World Beer Cup

The Friday Mash (Mutiny on the Bounty Edition)

On this day in 1789, crewmen led by Fletcher Christian seized control of the HMS Bounty from its captain, William Bligh; and set Bligh and 18 loyalists adrift. Bligh survived, and then began the process of bringing the mutineers to justice.

And now…The Mash!

We begin at the 2017 Craft Beer Conference, where Virginia governor Terry McAuliffe rolled out the red carpet for breweries. The governor said he personally recruited Stone, Deschutes, Ballast Point, and Green Flash to come to the state.

In Birmingham, England, Anheuser-Busch came under heavy criticism from city officials after the company’s guerrilla marketers were caught handing out free beers to homeless people.

Tony Gwynn, Jr., is working at AleSmith Brewing Company, which released a pale ale to salute his father’s .394 batting average in 1994. The younger Gwynn is concentrating on a session IPA.

Draft magazine correspondent Brian Yeagar visited a couple of the world’s most-remote breweries. One is in Ushuaia, Argentina; and the other is on Easter Island, some 2,300 miles west of South America.

Fair warning: If you use swear words inside a Samuel Smith pubs, the landlord has the power to cut you off—or even ban you—under the brewery’s zero-tolerance policy for cursing in its establishments.

In Myrtle Beach, South Carolina, golfer John Daly showed he hasn’t changed. Daly entertained fans by teeing off with a beer can instead of a golf ball, then finishing off the can’s contents afterward.

Finally, the Brewers Association is cracking down on sexist beer names. Under the BA’s terms of service, brewers of offending beers will no longer be allowed to advertise that those beers have won a medal at the World Beer Cup or the Great American Beer Festival.

Behold! The Periodic Table of Beer

Bryan Vu, who handles community outreach at Sunglass Warehouse, sent us an interactive Periodic Table of Beer. With a little help, Vu scientifically mapped out the table using the most recent gold medal winners from the World Beer Cup, in which brewers compete in 96 style categories.

The categories are divided among Hybrids in orange, Ales in green, and Lagers in blue. The different shades of each box represents the regional style varieties within each category. If you click on any of the boxes for a more in-depth look at the specific style, you’ll find the winning beer’s name, the brewery responsible for it, its location, and how much alcohol it contains. Vu has also created a downloadable poster to help your understanding of these award-winning beers.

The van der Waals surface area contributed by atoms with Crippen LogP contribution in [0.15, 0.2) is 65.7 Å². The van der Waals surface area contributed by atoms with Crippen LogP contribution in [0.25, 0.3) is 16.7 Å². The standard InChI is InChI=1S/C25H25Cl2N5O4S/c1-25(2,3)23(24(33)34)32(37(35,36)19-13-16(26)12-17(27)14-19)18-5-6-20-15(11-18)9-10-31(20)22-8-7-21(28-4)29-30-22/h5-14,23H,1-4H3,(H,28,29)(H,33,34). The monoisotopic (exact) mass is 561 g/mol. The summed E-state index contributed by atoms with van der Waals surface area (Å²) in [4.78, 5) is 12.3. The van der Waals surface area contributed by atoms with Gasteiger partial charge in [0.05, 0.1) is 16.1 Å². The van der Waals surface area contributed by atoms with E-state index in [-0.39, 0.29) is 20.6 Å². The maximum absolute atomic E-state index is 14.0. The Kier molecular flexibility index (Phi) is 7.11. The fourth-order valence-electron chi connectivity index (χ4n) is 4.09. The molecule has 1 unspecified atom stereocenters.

How Craft Beer Became “Craft”

Q. Who invented the term “craft beer”?

A. According to beer writer Stan Hieronymus, Vince Cottone, a beer columnist for the Seattle Post-Intelligencer, first used the phrases “craft-brewing scene,” “craft brewery,” and “craft brewing” in the manner they’re thought of today. Cottone’s readers knew what he was talking about, but it took a while for the phrase “craft beer” to establish itself.

Charlie Papazian, the founder of the Association of Brewers, first defined “craft brewery” in New Brewer magazine in 1987. Since then, the craft-brewing industry has established three criteria: small (annual production of 6 million barrels or less; independent (less than 25 percent owned by a non-craft brewer; and traditional (flavored malt beverages aren’t “beers”).

That definition didn’t exactly settle the matter. Some in the industry point out that large companies employ craftspeople to brew their beer, and that well-known craft brands are becoming increasingly industrialized. Others find the term “craft beer” rather meaningless.

There’s the even bigger debate over what “craft beer” is. The industry doesn’t define it, but recently pointed the accusing finger at several beers—Blue Moon and Shock Top in particular—as craft beer impostors.

Some enthusiasts have even higher standards. Jace Marti, the brewmaster at August Schell Brewing Company, told Hieronymus that an attendee at last year’s World Beer Cup refused to taste his beers, which had won two medals. The attendee told him, “You shouldn’t be here. It’s adjunct beer”.

Beer…By the Numbers

  • Number of beer distributors in the U.S. in the 1970s: more than 5,000.
  • Number of beer distributors in the U.S. today: fewer than 1,000.
  • Beers entered in this year’s World Beer Cup competition: 4,754 (833 more than in 2012).
  • Breweries competing in this year’s World Beer Cup: 1,403.
  • Countries represented in this year’s competition: 58, from 5 continents.
  • Australian per capita beer consumption last year: 4.04 liters.
  • Years since Australian beer consumption has been that low: 69.
  • Beer’s share of Australian alcoholic beverage consumption: 41 percent (wine is second, with 37 percent).
  • Average cost of a beer at a major-league ballpark: $6.09 (unchanged from last season).
  • Most expensive ballpark beer: 65 cents per ounce (Fenway Park, Boston).
  • Cheapest MLB ballpark beer: 28 cents per ounce (Angel Stadium of Anaheim).
  • World of Beer locations in the U.S.: 57.
  • States with World of Beer establishments: 17.
  • Decrease in German beer sales between 2012 and 2013: 2 percent.
  • Total decrease in consumption between 1988 and 2013: 25 percent.

The King of Craft Beer?

Jay Brooks has a secret to share: America’s most-decorated brewery is the Firestone Walker Brewing Company, in Paso Robles, California. Firestone Walker was named Brewery of the Year in the mid-size category in 2007, 2011, and 2013. It also won that title in 2003 for Nectar Ales, a label it acquired from the former Humboldt Brewing Company. And it won a fifth GABF award: it went to brewmaster Matt Brynildson when he was with SLO Brewing, which now bears the Firestone Walker name. And if that weren’t enough, Firestone Walker won five Brewery of the Year awards between 2004 and 2012 at the World Beer Cup.